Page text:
Monday, April 21, 2008

A stalled U.S. peace movement?
Antiwar activity since 2001

Asked to contribute to a panel on the antiwar movement at the recent Historians Against the War conference, I decided to assemble a chronology to ground my thoughts. Part One is here.

Part Two: Afghanistan and the Iraq invasion;
the antiwar movement builds some infrastructure
and tries some initiatives:

In October 2001, peace movement forces were run over by the U.S. rush to overthrow the Taliban and take revenge on Al Qaida, mostly in the person of miscellaneous Afghans. We also most emphatically did not have the US people on our side. Close to 90 percent of the U.S. population supported the U.S. war in Afghanistan in late 2001.

For many months, though we now know there was never any doubt that U.S. rulers were bent on invading Iraq, folks in the peace movement wondered whether an Iraq war would happen -- and often asserted that our rulers couldn't be foolish enough to do anything so obviously stupid.

Very gradually we built some weak, but increasingly real structures of resistance. The outfit I'm associated with, WarTimes/Tiempo de Guerras, published its first issue of the free newsprint tabloid in February 2002 and promptly had to reprint to meet demand. The WarTimes steering committee thought of ourselves as providing infrastructure for a peace movement not yet in being. The broad coalition of U.S. peace groups that would become United for Peace and Justice was also beginning to talk with each other at this time.

By February 2003, there was a visible U.S. peace movement and a vigorous world peace movement. Across the entire world, millions rallied against the looming invasion of Iraq; the New York Times famously described this international outpouring:

"...the huge anti-war demonstrations around the world this weekend are reminders that there may still be two superpowers on the planet: the United States and world public opinion."

The enormous scale of this public manifestation gave peace forces a benchmark we've never come close to repeating. Many participants from that day apparently concluded: if they aren't going to listen to us, why bother to assemble? The movement's underlying lack of deep ongoing organization made it easy for war opponents to retreat into the woodwork. And since what they had done didn't work, why shouldn't they turn to other concerns.

When President Bush pulled the trigger on Iraq in March, 2003, 75 percent of the U.S. population believed the war as necessary and justified -- not as nearly unanimous approval as greeted the attack on Afghanistan, but nothing for the peace movement to cheer about. As the invasion quickly became a violent, contested occupation and no WMD turned up, support for the war began to erode as early as the summer of 2003.

In June of 2003, United for Peace and Justice formalized its existence as a representative coalition of hundreds of peace groups with an elected board from member organizations led by a full time staff in New York. Traditional peace organizations joined with more recent and often more local efforts to try to rein in the Iraq occupation. Code Pink, the feisty "women-initiated grassroots peace and social justice movement working to end the war in Iraq, stop new wars, and redirect our resources into healthcare, education and other life-affirming activities," began to demonstrate imaginatively wherever politicians supported the war. Local vigils proliferated. International human rights organizations raised an outcry against the U.S. gulag at Guantanamo.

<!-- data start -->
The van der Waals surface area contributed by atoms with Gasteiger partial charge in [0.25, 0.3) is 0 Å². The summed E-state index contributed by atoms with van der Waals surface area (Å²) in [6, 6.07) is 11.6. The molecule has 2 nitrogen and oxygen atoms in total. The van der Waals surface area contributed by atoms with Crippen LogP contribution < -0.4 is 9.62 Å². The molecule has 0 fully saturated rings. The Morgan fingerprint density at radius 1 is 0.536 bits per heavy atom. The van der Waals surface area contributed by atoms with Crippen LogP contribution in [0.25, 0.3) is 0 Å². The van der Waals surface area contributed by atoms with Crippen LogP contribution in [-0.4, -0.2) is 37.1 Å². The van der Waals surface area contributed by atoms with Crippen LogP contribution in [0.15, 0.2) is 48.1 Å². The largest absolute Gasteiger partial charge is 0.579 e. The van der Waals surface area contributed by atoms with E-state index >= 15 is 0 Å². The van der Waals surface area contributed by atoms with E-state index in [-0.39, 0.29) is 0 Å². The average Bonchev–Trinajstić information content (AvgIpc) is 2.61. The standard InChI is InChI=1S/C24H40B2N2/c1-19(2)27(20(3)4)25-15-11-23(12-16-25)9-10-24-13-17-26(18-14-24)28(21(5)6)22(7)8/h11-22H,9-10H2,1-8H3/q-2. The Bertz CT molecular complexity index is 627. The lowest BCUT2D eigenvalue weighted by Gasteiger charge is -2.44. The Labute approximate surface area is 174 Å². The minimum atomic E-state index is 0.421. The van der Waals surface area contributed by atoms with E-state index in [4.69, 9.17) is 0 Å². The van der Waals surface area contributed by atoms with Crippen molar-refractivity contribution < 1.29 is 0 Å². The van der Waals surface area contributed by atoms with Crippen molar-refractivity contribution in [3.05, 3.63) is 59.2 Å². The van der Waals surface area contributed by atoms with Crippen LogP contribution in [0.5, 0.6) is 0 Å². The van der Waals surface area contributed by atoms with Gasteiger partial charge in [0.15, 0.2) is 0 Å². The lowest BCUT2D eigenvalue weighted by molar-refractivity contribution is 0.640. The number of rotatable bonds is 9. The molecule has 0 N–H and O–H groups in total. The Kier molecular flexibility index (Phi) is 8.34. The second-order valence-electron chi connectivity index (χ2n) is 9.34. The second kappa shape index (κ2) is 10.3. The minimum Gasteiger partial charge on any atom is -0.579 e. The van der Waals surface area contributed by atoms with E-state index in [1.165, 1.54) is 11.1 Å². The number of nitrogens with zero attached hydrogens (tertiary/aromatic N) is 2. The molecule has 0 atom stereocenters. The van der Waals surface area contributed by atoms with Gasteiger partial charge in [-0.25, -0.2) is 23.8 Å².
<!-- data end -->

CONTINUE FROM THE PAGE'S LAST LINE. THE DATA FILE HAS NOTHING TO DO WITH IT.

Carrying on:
From early on, Military Families Speak Out was able to break through the silence imposed by anguish after 9/11. They worked to publicize the devastating effect extended tours of duty and call ups from the reserves were having on U.S. soldiers. Donald Rumsfeld at the Defense (War) Department, had calculated that the U.S. could fight two concurrent campaigns with very few soldiers on the ground. When this failed, military necessity quickly stretched the human beings who had to fight to the breaking point.

In the year after the Iraq invasion, the peace movement put down some roots and worked at educating the rest of the United States about the realities of war that the administration conspired to hide from us. In that time period, a clandestinely captured photo showing the flag-draped coffins of dead U.S. soldiers became an act of resistance. And we kept on keeping on.

To be continued...


Nell said...

This is indeed compressed, given how much took place between Feb 2002 and 2003.

Have your run across any sources, online or off, that offer anything like a timeline of major antiwar points of activity/organization?

janinsanfran said...

I have not found a good timeline anywhere -- that's what got me going on this.

Agree this is compressed. The next couple of sections are even more so. But it is a first draft of a start.

Nell said...

Thanks, Jan.

I'll try to put down the events and markers I can remember during 2002 sometime next month, and email it to you.